So the Border Patrol is trying to stem the tide of illegal immigrants by airing ads in foreign countries warning of the dangers of coming here illegally.
“The Spanish-language ads include messages like, “The journey is too dangerous;” “Children will not get legal papers if they make it;” and “They are the future—let’s protect them.” Radio ads for each of the three Central American countries warn listeners that children will be caught and that they will likely also encounter dangers like coyotes, or smugglers, on their journey north. The agency will also work with stakeholders in Central America and in the U.S., like local governments, faith-based organizations, other non-governmental organizations and the news media, “to encourage them to continue communicating these messages with their constituencies.””
It’s a nice try, but the problem of illegal immigration is more complex than that, as I’ve told you before. A series of ads aimed “downstream” at the people is not going to work as well as putting pressure “upstream”, at the lawmakers and law enforcers in the countries where these people are running from.
But the Obama Administration is under a lot of pressure to do something on illegal immigration, especially with all those children showing up at the border on their own. So I guess this is the next best thing to actually doing something about it with a Congress that is as obstructionist as it gets and a populace that dehumanizes illegal immigrants to the point where the words inscribed on the Statue of Liberty don’t apply anymore.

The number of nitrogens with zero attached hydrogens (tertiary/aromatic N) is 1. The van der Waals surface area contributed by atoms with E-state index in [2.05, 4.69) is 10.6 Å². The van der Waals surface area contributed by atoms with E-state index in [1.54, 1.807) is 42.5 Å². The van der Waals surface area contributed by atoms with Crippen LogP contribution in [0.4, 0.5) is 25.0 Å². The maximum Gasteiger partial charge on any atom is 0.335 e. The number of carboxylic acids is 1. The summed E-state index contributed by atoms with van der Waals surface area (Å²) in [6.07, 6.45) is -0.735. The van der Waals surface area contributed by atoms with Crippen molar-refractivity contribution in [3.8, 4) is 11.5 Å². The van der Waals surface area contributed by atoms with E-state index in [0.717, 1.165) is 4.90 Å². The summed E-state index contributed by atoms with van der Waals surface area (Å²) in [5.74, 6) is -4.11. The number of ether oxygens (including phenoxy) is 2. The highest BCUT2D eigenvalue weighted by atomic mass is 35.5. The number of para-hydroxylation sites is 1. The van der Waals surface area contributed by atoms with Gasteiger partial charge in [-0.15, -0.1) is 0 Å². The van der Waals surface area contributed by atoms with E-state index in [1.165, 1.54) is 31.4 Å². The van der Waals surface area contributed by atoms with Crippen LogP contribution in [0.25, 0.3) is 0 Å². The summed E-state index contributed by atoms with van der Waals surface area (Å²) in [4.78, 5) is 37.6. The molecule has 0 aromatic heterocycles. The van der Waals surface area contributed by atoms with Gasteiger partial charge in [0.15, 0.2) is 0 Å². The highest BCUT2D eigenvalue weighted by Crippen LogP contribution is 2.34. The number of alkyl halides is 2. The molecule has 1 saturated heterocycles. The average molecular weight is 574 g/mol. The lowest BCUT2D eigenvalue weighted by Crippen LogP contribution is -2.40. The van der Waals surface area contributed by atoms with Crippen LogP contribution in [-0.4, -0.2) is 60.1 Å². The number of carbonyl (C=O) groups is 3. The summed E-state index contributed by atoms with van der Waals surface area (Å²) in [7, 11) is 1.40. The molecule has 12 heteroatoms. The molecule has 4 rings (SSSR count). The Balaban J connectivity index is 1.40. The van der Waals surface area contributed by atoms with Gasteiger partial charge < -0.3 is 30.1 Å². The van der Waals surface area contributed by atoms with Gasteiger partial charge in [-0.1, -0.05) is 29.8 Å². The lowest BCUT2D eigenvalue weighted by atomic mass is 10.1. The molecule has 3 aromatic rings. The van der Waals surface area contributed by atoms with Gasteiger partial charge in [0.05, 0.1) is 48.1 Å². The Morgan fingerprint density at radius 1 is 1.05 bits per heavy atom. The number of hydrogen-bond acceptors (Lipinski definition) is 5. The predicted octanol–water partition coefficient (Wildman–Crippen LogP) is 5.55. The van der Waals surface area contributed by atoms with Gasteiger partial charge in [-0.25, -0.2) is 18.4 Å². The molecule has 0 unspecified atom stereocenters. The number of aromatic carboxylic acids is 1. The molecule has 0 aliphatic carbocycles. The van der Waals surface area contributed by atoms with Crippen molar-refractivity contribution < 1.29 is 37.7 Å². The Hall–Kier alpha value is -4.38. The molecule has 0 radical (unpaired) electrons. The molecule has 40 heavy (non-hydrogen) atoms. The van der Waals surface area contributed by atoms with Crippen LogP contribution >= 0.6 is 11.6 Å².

So we’ll continue to play the game. The cartels get their mules. Human traffickers get their business done. The addicts in America get their cheap drugs. The politicians get their talking points and marching orders to give to their people. Companies get cheap labor. Immigrants get more money here than they do there.
And round and round we’ll go…
René F. Najera, DrPH
I'm a Doctor of Public Health, having studied at the Johns Hopkins University Bloomberg School of Public Health.
All opinions are my own and in no way represent anyone else or any of the organizations for which I work.
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